The Bourse (, 111 S. Independence Mall E., Philadelphia) is an artisanal food hall in what was once the nation’s first commodities exchange market, and Chinatown Square (, 1016 Race Street, Philadelphia) offers curry, ramen, bibimbap, and more from 10 vendors.

If you want to see what’s trendy, make a trip to Fishtown. Enright says, “This is Philly’s newest up-and-coming neighborhood, with restaurants like Wm. Mulherin’s Sons (, 1355 N. Front Street, Philadelphia, 215-291-1355) and Heritage (see “From the Farm to Your Table”), and amazing breweries like Evil Genius (, 1727 Front Street, Philadelphia, 215-425-6820) and Yards (, 500 Spring Garden Street, Philadelphia, 215-525-0175).”

Streit recommends Liberty Kitchen (, 1244 N. Front Street, Philadelphia, 215-309-2241), a market and deli with hoagies, salads, and fast-casual meals made from local ingredients, opened by the owners of Brine Street Picklery ( “Be sure to pick up a jar of their zing beans (spicy pickled green beans) if you’re there!” Fishtown is also home to the La Colombe flagship store (, 1335 Frankford Avenue, Philadelphia, 267-479-1600). “If you’re familiar with La Colombe coffee, then you know it’s the best!” Streit says. “The pastries are fantastic, and the draft latte can’t be beat!”

Enright suggests walking along the Italian Market (, 919 S. 9th Street, Philadelphia, 215-278-2903), America’s oldest continuously operating outdoor market, which runs several blocks along 9th Street in South Philly. If you want to sit down and dine, she recommends Villa di Roma (, 936 S. 9th Street, Philadelphia, 215-592-1295) for classic Italian dishes done well—”best Italian food in the Italian Market,” she says. Reservations are recommended.

Patricia Ziegenhorn, MS, RDN, works for Aramark in Atlanta but travels to Philadelphia monthly for work. She points to the small chain of restaurants near the Convention Center that helped revitalize 13th Street. “Grocery (, 101 S. 13th Street, Philadelphia, 215-922-5252) has excellent takeout, Bud and Marilyn’s (, 1234 Locust Street, Philadelphia, 215-546-2220) excellent 1950s with a twist, Jamonera (, 105 S. 13th Street, Philadelphia, 215-922-6061) excellent Spanish tapas. Right next door to Bud and Marilyn’s is their Italian restaurant Little Nonna’s (, 1234 Locust Street, Philadelphia, 215-546-2100).” The restaurant group also includes Lolita (, 106 S. 13th Street, Philadelphia, 215-546-7100), which offers Mexican cuisine, and the Mediterranean-inspired Barbuzzo (, 110 S. 13th Street, Philadelphia, 215-546-9300).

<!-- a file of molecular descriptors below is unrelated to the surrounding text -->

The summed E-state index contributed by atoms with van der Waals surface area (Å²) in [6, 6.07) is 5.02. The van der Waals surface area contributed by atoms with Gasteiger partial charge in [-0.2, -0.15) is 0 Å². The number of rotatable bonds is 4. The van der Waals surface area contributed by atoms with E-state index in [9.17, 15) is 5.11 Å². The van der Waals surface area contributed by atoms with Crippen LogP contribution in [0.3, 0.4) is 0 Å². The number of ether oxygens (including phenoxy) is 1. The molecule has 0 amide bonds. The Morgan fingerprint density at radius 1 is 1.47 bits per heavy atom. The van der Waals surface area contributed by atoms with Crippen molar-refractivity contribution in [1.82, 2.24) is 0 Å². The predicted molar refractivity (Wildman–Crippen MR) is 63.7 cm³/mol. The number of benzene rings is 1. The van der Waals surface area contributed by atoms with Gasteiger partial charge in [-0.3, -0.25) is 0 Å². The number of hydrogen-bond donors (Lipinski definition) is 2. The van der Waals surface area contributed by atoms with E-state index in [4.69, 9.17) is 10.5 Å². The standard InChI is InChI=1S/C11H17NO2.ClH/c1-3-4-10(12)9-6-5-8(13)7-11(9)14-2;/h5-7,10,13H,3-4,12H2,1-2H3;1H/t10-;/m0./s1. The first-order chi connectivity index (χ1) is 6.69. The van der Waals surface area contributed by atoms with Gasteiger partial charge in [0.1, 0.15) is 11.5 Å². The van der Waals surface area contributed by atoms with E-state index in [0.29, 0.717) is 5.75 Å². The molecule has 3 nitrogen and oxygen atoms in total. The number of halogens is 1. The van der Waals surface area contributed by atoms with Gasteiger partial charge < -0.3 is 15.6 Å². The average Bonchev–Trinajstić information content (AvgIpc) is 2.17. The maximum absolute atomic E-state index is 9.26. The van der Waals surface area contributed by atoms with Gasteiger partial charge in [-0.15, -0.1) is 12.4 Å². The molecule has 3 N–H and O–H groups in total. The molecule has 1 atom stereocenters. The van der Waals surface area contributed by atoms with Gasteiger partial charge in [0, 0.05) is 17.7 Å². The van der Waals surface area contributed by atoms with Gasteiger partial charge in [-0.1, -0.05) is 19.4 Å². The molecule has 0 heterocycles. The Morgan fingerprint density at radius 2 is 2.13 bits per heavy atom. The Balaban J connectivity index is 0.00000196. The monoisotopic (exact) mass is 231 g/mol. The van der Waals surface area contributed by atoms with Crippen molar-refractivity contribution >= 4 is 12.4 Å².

Philadelphia Stars
Looking for something really special? McNamara calls Laurel (, 1617 E. Passyunk Avenue, Philadelphia, 215-271-8299) a must. “This is owned by Top Chef winner Nicholas Elmi, and another Top Chef alum heads the kitchen. It’s small and intimate with a six- or nine-course seasonal menu.” Eater, a website that provides food news and dining guides for major US cities, says Elmi’s French-influenced cooking is “intricate, refined, and inventive, with each dish a graceful balance of flavors.” It’s BYOB with no corkage fee, although they do offer a full wine list and cocktails. Reservations are needed. For an easier-to-get-into Elmi restaurant, try Royal Boucherie (, 52 S. 2nd Street, Philadelphia, 267-606-6313), a lively French-American brasserie in Old City. The locally sourced menu gives you the option of drinks and nibbles, a burger and beer, or four courses with wine pairings. Eater recommends the outstanding housemade charcuterie.

Pittsburgh-based Jessica DeGore, RD, LDN (, is a fan of Serpico (, 604 South Street, Philadelphia, 215-925-3001), which received the James Beard Award for Best New Restaurant in 2009 and continues to receive high praise for its imaginative and daring dishes, especially the raw diver scallops. Chef Peter Serpico is the former head of David Chang’s Momofuko restaurant empire, and he co-owns Serpico with acclaimed restaurateur Stephen Starr. Eater suggests trying to get a seat at the chef’s counter circling the open kitchen to watch the cooks making gorgeous Asian-influenced plates such as dry-aged sirloin tataki and Japanese eggplant with pistachio and feta mousse. There are many vegan entrées on the menu. Reservations are needed.